How that affects recruiting in softball or any other sport is unknown but we can look to rule changes for lacrosse and how the landscape evolved.  The changes experienced in the sport could be a guide for many others.

One of the most interesting developments after the rule changes was the increase in switched commitments.  This is where students had originally committed to a school and then switched to a different school.  “Because it was less worth while to watch the younger recruits, coaches refocused on 2018’s and started poaching committed players”, said Terry Foy, Publisher at Inside Lacrosse.  Foy said with 71 D1 men’s lacrosse programs and roughly 700 players, 55 prospective student athletes switched their commitments.

NCAA rules were changed in April of 2017 and the full effects with data may not be felt until the next few years.  But in conversations with families, Foy said parents were relieved.  “The burden was lifted off parents on how much they needed to travel going into their freshman year… especially for families with multiple kids,” he said.   Foy pointed out that 9th grade lacrosse players stopped attending the large club team tournaments because they started associating with the younger age groups.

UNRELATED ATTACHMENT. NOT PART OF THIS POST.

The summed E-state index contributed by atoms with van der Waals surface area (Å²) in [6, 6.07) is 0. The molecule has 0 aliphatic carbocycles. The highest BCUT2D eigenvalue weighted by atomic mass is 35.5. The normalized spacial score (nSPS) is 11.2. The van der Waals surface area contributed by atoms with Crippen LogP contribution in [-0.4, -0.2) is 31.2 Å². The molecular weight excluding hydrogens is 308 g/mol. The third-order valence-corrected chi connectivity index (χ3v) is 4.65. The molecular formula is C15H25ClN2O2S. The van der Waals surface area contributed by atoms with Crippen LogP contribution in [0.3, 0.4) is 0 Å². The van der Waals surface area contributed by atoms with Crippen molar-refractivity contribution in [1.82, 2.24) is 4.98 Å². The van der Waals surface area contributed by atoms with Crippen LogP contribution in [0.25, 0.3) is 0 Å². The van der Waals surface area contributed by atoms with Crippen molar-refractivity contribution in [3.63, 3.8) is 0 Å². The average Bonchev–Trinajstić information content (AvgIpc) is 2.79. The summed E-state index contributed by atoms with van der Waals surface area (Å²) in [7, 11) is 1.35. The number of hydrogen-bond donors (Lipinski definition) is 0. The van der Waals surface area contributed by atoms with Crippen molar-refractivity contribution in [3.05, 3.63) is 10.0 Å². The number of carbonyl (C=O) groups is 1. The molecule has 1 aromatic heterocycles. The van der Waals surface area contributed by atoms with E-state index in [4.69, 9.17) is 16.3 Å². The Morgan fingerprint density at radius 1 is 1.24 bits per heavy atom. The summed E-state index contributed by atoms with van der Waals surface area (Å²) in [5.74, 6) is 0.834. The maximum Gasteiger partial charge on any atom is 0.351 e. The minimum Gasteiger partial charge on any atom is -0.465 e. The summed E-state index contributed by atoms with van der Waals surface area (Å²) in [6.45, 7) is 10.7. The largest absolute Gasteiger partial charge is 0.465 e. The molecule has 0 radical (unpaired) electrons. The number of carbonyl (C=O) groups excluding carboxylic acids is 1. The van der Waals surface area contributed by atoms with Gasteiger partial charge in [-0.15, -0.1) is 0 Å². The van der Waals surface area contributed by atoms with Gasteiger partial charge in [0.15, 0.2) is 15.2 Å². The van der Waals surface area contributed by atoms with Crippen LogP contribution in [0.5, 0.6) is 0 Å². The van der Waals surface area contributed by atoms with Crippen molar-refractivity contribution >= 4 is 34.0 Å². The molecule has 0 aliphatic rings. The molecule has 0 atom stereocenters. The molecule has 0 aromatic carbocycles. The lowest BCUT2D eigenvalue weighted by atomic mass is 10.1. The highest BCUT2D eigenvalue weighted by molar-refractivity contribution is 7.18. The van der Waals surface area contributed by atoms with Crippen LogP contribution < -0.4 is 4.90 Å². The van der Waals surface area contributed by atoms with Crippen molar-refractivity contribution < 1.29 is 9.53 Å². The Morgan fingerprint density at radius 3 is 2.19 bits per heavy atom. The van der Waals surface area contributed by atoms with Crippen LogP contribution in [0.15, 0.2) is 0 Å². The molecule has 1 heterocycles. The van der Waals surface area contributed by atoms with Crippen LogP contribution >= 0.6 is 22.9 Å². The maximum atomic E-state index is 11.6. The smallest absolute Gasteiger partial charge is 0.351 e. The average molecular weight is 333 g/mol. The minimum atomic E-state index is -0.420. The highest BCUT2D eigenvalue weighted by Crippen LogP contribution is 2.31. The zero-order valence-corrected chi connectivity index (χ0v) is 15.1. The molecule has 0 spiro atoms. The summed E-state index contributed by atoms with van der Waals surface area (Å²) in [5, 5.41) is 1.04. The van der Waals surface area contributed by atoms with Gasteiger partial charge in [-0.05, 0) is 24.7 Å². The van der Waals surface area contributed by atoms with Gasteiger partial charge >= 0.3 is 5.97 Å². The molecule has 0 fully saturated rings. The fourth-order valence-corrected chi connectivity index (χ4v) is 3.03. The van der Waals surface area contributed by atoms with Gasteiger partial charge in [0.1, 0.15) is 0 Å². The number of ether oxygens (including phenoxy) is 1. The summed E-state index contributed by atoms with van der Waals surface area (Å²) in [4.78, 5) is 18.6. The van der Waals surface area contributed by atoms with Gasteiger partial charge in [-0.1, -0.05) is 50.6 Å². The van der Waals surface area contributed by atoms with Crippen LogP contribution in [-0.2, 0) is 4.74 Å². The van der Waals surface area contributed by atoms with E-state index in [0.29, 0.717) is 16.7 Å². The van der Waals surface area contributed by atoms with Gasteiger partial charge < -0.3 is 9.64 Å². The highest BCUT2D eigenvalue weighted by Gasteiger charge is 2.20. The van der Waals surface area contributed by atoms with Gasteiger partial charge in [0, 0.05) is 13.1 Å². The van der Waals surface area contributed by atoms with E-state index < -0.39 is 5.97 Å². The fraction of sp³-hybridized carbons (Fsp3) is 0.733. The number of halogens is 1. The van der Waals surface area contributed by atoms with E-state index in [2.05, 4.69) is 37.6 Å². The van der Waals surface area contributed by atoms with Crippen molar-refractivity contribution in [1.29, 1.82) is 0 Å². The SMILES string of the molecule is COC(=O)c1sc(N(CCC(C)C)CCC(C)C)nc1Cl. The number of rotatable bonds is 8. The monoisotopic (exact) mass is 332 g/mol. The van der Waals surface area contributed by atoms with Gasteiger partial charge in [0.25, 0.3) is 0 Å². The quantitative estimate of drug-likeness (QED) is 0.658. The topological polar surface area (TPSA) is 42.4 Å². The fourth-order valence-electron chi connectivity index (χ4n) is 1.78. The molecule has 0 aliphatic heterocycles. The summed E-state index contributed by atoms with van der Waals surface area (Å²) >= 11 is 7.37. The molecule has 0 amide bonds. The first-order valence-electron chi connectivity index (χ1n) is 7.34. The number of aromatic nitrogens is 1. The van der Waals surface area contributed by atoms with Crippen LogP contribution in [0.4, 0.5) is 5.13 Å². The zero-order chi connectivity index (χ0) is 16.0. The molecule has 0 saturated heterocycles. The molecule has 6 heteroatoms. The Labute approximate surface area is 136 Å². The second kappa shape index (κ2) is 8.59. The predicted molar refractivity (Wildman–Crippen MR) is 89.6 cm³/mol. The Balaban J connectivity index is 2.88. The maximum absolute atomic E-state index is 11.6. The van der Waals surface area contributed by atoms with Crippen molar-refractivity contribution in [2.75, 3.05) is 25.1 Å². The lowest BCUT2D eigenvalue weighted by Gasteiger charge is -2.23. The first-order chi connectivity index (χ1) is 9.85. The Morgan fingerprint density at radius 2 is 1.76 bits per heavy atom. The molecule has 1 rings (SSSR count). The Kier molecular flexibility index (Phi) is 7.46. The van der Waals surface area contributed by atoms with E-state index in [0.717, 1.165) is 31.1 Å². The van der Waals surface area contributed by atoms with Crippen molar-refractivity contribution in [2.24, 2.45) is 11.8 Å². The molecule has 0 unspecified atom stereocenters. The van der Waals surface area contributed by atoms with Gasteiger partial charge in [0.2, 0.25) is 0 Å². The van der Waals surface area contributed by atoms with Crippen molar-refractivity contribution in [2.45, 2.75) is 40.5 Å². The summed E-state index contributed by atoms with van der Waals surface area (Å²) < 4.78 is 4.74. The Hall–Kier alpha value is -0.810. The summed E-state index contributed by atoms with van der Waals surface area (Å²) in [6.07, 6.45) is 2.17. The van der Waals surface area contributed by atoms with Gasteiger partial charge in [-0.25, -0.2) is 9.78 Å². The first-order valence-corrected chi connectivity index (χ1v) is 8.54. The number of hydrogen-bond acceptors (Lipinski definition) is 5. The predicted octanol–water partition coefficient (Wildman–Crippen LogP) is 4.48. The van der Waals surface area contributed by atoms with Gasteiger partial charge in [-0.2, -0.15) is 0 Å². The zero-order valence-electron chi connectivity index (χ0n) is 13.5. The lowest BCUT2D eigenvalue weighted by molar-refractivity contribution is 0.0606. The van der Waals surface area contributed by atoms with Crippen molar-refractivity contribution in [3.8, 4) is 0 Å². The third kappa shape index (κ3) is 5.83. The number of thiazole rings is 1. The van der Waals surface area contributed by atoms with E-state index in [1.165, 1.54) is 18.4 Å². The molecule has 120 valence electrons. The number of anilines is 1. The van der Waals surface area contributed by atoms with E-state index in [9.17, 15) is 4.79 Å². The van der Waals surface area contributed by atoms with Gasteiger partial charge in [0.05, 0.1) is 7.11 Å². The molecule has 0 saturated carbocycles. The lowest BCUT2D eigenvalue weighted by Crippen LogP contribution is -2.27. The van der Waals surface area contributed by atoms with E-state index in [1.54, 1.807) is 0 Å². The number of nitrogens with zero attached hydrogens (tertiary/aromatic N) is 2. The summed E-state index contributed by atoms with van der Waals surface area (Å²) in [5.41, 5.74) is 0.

Foy believes this was a good process for college coaches and administrators to come together in an organized way and do what many believed was best for the sport.  “Being able execute the process was great for lacrosse,” said Fox.

Softball Nation called numerous Lacrosse Coaches and organizations on the East Coast, Midwest and Southern California but calls were not returned.

Lakeshore Lacrosse based in the Chicago Metropolitan Area said the changes made things easier on kids and parents.  “There is more time and less pressure because they have 1-2 years of grades and classes to help guide their college search which is much more than earlier,” said Michelle Sebastian, Director of Coaching.

Sebastion said her club didn’t see any switching of commitments in players.  The new rules also afforded recruiters time to better assess players after competing in high school and club.

And she said there’s not drop-off in interest in the sport.  “Their summers aren’t as full at such an early age trying to visit schools every weekend,” said Sebastion.